Activity-Based LCA can in many ways be viewed as an extension of Activity-Based Costing because costs, energy consumption and waste generation are handled in an integrated activity-based framework. In addition, the attention directing capabilities are greatly enhanced in Activity-Based LCA by purposely adding uncertainty to the models and employing Monte Carlo methods and sensitivity analyses. The usage of Monte Carlo methods also allows remarkably easy uncertainty handling and the effects of the inherent distortions in assessments are also illustrated. Since proactiveness is vital, our assessments and identification of critical success factors are linked to product- and process design.

The Waste Index is based on the basic laws of thermodynamics and chemistry and yields comparable results. It therefore overcomes the problem of incomparability. The axiom behind the WI is that ‘environmental impact can only be measured relatively by benchmarking Nature’. This represent a paradigm shift in environmental impact assessments since conventional indicators always try to relate the assessments to specific environmental problems which are inherently incomparable.

Our research is validated by using three real-life case studies and an illustrative simulation case study:

  • Manufacturing of toys at a simulated factory called WagonHo!, Inc. found in the Center for Manufacturing Information Technology (CMIT) in Atlanta. Although not a real case study, it clearly illustrates many pitfalls with conventional LCA approaches and how Activity-Based LCA avoids them.
  • Operation in the North Sea of a Platform Supply Vessel (PSV) owned by Farstad Shipping ASA. In this case study we compare Activity-Based LCA to a conventional method. Activity-Based LCA, in contrast to the third party implemented conventional LCA, assesses both the economic- and environmental performance consistently and gives both comparable results and decision support.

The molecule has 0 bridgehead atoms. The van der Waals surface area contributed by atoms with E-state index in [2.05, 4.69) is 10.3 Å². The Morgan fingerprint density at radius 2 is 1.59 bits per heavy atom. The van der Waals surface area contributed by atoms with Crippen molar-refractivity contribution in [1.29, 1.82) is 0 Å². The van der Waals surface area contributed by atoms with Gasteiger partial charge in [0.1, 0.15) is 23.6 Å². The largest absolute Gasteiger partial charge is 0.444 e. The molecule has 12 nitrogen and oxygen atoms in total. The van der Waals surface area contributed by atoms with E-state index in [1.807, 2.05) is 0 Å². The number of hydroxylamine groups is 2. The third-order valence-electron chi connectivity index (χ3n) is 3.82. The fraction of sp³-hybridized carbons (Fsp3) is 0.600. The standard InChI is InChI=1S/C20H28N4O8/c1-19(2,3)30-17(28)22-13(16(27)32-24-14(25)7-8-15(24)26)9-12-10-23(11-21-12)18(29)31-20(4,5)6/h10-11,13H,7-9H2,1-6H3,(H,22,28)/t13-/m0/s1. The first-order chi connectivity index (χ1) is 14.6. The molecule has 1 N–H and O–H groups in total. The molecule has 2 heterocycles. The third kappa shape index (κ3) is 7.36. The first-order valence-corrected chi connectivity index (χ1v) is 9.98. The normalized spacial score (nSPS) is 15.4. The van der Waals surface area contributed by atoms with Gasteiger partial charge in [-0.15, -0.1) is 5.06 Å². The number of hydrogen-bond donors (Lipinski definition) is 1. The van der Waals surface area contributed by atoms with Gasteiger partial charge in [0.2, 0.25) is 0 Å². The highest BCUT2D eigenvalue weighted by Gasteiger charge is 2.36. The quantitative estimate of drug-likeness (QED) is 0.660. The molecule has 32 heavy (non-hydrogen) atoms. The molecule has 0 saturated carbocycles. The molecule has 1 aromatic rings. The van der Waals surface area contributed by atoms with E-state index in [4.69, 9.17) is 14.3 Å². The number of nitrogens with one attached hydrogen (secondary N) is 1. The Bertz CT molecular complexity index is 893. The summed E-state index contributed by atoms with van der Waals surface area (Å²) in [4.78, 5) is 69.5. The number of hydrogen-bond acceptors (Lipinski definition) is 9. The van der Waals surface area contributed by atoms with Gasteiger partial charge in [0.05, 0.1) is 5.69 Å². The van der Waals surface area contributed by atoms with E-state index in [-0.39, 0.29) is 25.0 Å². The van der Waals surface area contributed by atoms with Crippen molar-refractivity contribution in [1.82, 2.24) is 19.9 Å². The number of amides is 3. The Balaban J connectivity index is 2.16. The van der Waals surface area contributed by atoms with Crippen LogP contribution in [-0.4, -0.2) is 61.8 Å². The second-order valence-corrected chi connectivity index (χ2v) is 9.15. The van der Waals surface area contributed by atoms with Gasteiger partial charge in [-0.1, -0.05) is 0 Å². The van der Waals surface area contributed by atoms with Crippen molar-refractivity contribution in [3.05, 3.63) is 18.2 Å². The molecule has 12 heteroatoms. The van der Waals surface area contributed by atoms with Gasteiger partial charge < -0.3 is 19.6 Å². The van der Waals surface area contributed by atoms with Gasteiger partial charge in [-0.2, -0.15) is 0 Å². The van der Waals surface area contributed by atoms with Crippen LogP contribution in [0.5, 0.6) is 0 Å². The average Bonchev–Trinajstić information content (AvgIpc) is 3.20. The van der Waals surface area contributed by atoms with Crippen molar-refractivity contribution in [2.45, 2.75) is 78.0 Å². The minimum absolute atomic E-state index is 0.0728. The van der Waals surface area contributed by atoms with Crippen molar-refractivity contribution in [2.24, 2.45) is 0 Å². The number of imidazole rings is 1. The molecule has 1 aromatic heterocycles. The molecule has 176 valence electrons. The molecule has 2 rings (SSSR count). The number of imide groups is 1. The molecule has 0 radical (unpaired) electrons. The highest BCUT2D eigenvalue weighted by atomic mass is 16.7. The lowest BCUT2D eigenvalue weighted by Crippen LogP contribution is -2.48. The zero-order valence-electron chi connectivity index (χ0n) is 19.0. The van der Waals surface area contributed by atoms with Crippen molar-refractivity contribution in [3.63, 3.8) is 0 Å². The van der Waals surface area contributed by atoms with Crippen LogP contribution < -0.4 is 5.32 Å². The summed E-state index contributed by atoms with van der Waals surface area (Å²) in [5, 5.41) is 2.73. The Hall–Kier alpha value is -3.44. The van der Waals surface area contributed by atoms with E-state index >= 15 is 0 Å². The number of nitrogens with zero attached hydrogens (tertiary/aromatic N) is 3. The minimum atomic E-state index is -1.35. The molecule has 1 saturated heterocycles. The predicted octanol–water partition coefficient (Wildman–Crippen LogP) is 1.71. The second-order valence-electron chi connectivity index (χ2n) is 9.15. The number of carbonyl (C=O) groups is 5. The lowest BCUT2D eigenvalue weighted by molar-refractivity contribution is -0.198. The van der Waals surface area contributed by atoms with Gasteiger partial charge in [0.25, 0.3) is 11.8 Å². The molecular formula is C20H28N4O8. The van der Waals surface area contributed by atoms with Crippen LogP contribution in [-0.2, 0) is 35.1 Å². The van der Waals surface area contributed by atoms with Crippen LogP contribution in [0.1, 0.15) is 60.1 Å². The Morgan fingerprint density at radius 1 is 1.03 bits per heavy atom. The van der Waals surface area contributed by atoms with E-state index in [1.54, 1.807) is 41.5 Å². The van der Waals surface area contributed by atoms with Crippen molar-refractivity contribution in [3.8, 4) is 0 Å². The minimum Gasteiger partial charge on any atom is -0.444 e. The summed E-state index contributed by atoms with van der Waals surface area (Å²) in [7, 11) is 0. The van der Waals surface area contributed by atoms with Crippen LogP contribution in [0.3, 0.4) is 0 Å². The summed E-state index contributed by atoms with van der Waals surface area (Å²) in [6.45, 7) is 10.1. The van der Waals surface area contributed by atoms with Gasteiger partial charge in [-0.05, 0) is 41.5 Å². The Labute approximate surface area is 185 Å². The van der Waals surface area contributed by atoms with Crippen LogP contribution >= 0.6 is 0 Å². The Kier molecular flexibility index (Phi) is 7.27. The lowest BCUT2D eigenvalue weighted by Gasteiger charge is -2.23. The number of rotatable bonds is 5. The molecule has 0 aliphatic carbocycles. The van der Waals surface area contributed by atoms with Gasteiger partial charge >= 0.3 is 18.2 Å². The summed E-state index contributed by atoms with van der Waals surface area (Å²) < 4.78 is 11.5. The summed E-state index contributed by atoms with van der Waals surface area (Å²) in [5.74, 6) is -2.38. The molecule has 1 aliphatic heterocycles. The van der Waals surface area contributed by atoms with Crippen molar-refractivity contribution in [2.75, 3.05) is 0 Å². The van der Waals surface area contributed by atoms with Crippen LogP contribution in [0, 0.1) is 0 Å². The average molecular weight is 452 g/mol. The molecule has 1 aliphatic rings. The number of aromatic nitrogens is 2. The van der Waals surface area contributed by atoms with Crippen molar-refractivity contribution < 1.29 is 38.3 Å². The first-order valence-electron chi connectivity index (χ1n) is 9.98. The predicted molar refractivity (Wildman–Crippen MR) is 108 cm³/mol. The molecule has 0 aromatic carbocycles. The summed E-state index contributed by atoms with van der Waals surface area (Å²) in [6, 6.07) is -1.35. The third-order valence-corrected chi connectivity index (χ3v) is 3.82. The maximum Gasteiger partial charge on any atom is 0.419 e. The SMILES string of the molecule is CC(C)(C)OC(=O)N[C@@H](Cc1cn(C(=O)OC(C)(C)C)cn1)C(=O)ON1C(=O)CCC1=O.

• Manufacturing of flooring systems at Interface Flooring Systems, Inc. in La Grange, Georgia. Here we show an environmentally focused implementation of Activity-Based LCA, where quality issues are also handled, of an whole company with ten major product lines. We also illustrate how Activity-Based LCA adds value to their quest for sustainability.
  • Manufacturing of mattresses and beds at Westnofa Industrier AS in Åndalsnes, Norway. This is our most comprehensive Activity-Based LCA implementation. Here, integrated environmental- and cost assessments are presented for both managerial and design related efforts for an entire company with six production departments and 42 products and product lines.

Activity-Based LCA when using the Waste Index proved very useful in providing comparable results, accurate assessments, good tracing and attention directing in all these case studies. From this we conclude that Activity-Based LCA is a major improvement over conventional LCA methods.